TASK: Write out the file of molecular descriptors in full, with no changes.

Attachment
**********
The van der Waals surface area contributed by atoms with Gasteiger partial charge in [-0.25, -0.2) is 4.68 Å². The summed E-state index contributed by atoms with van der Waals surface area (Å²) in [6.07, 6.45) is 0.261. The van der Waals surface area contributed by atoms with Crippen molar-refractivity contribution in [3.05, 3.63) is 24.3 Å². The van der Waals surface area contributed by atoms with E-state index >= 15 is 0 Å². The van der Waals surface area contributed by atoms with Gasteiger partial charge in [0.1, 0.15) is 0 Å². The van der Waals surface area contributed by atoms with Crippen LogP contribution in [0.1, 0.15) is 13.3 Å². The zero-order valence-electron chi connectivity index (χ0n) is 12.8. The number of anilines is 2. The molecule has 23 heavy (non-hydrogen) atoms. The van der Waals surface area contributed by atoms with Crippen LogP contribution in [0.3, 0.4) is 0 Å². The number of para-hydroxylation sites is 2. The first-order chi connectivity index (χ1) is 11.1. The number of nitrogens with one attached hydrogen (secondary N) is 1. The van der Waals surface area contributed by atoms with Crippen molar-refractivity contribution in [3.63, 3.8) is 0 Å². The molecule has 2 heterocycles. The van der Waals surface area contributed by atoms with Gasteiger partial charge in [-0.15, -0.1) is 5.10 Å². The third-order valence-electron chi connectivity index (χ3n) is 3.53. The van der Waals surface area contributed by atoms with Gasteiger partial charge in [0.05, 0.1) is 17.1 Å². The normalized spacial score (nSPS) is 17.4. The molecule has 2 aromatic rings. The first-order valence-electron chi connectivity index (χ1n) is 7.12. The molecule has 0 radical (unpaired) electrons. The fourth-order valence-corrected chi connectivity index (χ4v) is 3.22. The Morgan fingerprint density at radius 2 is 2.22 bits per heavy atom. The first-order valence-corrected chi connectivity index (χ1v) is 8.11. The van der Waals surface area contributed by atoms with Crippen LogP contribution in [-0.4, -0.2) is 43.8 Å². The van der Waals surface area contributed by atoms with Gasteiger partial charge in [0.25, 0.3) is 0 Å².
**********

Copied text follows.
The van der Waals surface area contributed by atoms with Gasteiger partial charge in [-0.25, -0.2) is 4.68 Å². The summed E-state index contributed by atoms with van der Waals surface area (Å²) in [6.07, 6.45) is 0.261. The van der Waals surface area contributed by atoms with Crippen molar-refractivity contribution in [3.05, 3.63) is 24.3 Å². The van der Waals surface area contributed by atoms with E-state index >= 15 is 0 Å². The van der Waals surface area contributed by atoms with Gasteiger partial charge in [0.1, 0.15) is 0 Å². The van der Waals surface area contributed by atoms with Crippen LogP contribution in [0.1, 0.15) is 13.3 Å². The zero-order valence-electron chi connectivity index (χ0n) is 12.8. The number of anilines is 2. The molecule has 23 heavy (non-hydrogen) atoms. The van der Waals surface area contributed by atoms with Crippen LogP contribution in [0.3, 0.4) is 0 Å². The number of para-hydroxylation sites is 2. The first-order chi connectivity index (χ1) is 11.1. The number of nitrogens with one attached hydrogen (secondary N) is 1. The van der Waals surface area contributed by atoms with Crippen molar-refractivity contribution in [3.63, 3.8) is 0 Å². The molecule has 2 heterocycles. The van der Waals surface area contributed by atoms with Gasteiger partial charge in [-0.15, -0.1) is 5.10 Å². The third-order valence-electron chi connectivity index (χ3n) is 3.53. The van der Waals surface area contributed by atoms with Gasteiger partial charge in [0.05, 0.1) is 17.1 Å². The normalized spacial score (nSPS) is 17.4. The molecule has 2 aromatic rings. The first-order valence-electron chi connectivity index (χ1n) is 7.12. The molecule has 0 radical (unpaired) electrons. The fourth-order valence-corrected chi connectivity index (χ4v) is 3.22. The Morgan fingerprint density at radius 2 is 2.22 bits per heavy atom. The first-order valence-corrected chi connectivity index (χ1v) is 8.11. The van der Waals surface area contributed by atoms with Crippen LogP contribution in [-0.4, -0.2) is 43.8 Å². The van der Waals surface area contributed by atoms with Gasteiger partial charge in [0.25, 0.3) is 0 Å².